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By: Heath Harlem
Follow Heath @PittGrad0214

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(Photo courtesy of Mysanantonio.com)

The 2012 International Boxing Hall of Fame class was headlined by the induction of Tommy “Hit Man” Hearns.  The Hit Man is a household name to both fight fans and general sport fans due to his success winning titles at five different divisions over the course of his career.  Mark “Too Sharp” Johnson was also on the program that day and to many fight fans he was the “other” American fighter inducted that day.  It was fitting for Johnson to be “other” fighter inducted that day, since throughout his career Mark was often seen as the “other” fighter in his own division and in the larger fight world.  However, when we take a look back at the career of Mark Johnson we find a trailblazing fighter who dominated a division like no American had ever dominated before.  Unfortunately, due to politics of the game, fight fans missed out seeing how great Johnson really was.

Born in Washington D.C on August 13, 1971, Mark was the son of a boxing trainer.  Being born into a fight family, it didn’t take long for Johnson to join the family trade.  Mark entered the ring for the first time at five years, and quickly became a dominant amateur.  Mark was given the Nickname “Too Sharp” by his best friend, and his amateur career was capped off with a U.S. Amateur championship in 1989.

The American fight game historically has been dominated by fighters in the 140lb and higher weight classes.  Mark turned pro in 1990 and despite the historical trend; “Too Sharp” took the Flyweight division by storm, winning 38 straight fights at the flyweight division.  While most fighters with Mark’s type of talent prefer to take safe and easy fights in their hometown, Mark took a different route.  Mark had a desire to face the best in the game on the biggest stages.  This competitive fire took Mark away from D.C. and he became a regular fighter on the West Coast at the Great Western Forum when the Forum was the biggest stage in boxing.  Despite fighting many big fights outside of D.C., “Too Sharp” never wanting to be away from his family, never held a training camp.  Instead he trained in his own gym in D.C. and that training formula turned wildly successful.  On May 4, 1996 Mark defeated Fransisco Tejedor via an impressive 1st round KO to become the IBF Flyweight Champion.  No African American had ever held a Flyweight Championship before Johnson accomplished this historic feat.

Mark successfully defended the IBF Flyweight Title seven times before moving up to the Super Flyweight division.  In his first fight at Super Flyweight, Johnson defeated Ratanachai Sor Vorapin via a 12 round unanimous decision on April 24, 1999 to win the IBF Super Flyweight title.  Johnson defended this title three times before moving to Bantamweight.  Mark’s 3rd and final Super Flyweight defense was declared a no contest when an all-out brawl broke out due to low blows.  The fight was called in the 4th round and Mark was ahead three rounds to none on all three judge’s score cards.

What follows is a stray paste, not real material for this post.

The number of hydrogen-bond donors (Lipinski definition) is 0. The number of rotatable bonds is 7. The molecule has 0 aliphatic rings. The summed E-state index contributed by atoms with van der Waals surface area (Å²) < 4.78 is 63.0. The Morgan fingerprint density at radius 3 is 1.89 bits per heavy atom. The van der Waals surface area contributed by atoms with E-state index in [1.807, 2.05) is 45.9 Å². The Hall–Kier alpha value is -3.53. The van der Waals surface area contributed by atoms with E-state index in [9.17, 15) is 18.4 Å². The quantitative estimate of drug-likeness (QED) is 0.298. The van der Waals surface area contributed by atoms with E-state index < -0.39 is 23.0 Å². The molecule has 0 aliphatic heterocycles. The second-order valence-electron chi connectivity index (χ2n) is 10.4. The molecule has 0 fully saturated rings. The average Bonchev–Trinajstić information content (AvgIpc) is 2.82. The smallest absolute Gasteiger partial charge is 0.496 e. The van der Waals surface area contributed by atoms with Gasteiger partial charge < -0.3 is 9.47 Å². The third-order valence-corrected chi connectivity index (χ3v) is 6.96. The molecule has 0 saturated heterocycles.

Johnson moved up to Bantamweight and after two easy wins, stepped into the ring to face Rafael Marquez on October 6, 2001.  Mark lost via split decision in what is considered one of the worst refereed fights of all time.  Referee Robert Gonzalez took 2 points away from Johnson for holding and that proved to be the difference in the fight.  Mark then lost the rematch with Marquez four months later via knockout.  Many fight observers thought that after the 2 fights with Marquez that Johnson was finished as a top level fighter.  However, Mark had different plans and dropped back to the Super Flyweight weight class and on August 16, 2003 Mark defeated Fernando Montiel via a 12 round majority decision to become the WBO Super Flyweight champion.  Mark successfully defended the title twice before he lost it to Ivan Hernandez on September 25, 2004.  Johnson fought one last time in February 2006, suffering a final defeat at the hands of Jhonny Gonzalez.

Throughout his career fight fans were consistently entertained by Mark’s charismatic personality and exciting performances.  Johnson never had a consistent style, instead he had an incredible ability to adapt to his opponent’s style.  Fighting in an age where tape study was a key part of most fighter’s training camps, Mark never watched a minute of tape during his career.  He simply had natural instincts that allowed him to scientifically box when needed or simply start a slugfest with his opponent if that was in his best interest.  This natural boxing ability made Mark one of the most dangerous potential opponents for his contemporaries.  Throughout his career, Mark called out the best in the game including Johnny Tapia, Danny Romero, and Michael Carbajal.  Top Rank promotions owned the promotional rights to many of the top fighters in Johnson’s weight class and they kept their fighters away from Mark.  Due to the top name fighters ducking Johnson, Mark was never able to secure the marquee fights he deserved or fight fans wanted to see.  This cost Johnson millions in personal income as well as left a void when his career ended; disappointed that he never got to show the world how much better than the other “names” he really was.

Boxing has always been in Johnson’s blood and when he retired he continued to be part of the game.  He began training young fighters, sharing his love of the game and keeping the kids off of the streets at the same time.  He also worked as a fight commentator, a job he simply loved and can’t wait for the next opportunity.  Mark is best known for his historical accomplishment of  becoming the first African American Flyweight Champion as well as a two time Super Flyweight Champion.  Despite these accomplishments, when Mark first retired he felt that he didn’t get his just due, since he never got the marquee fights due to the politics of the game.  However, that all changed in 2011 when Mark got the call from International Boxing Hall of Fame letting him know he was going to be inducted into the hall of fame in his first year of eligibility.  It isn’t often that fighters are voted in on their first year of eligibility.  Despite not making the millions the marquee fights would have brought, Mark’s career was capped with the boxing writers acknowledging to him and the fight world just how great of a fighter Mark “Too Sharp” Johnson really was.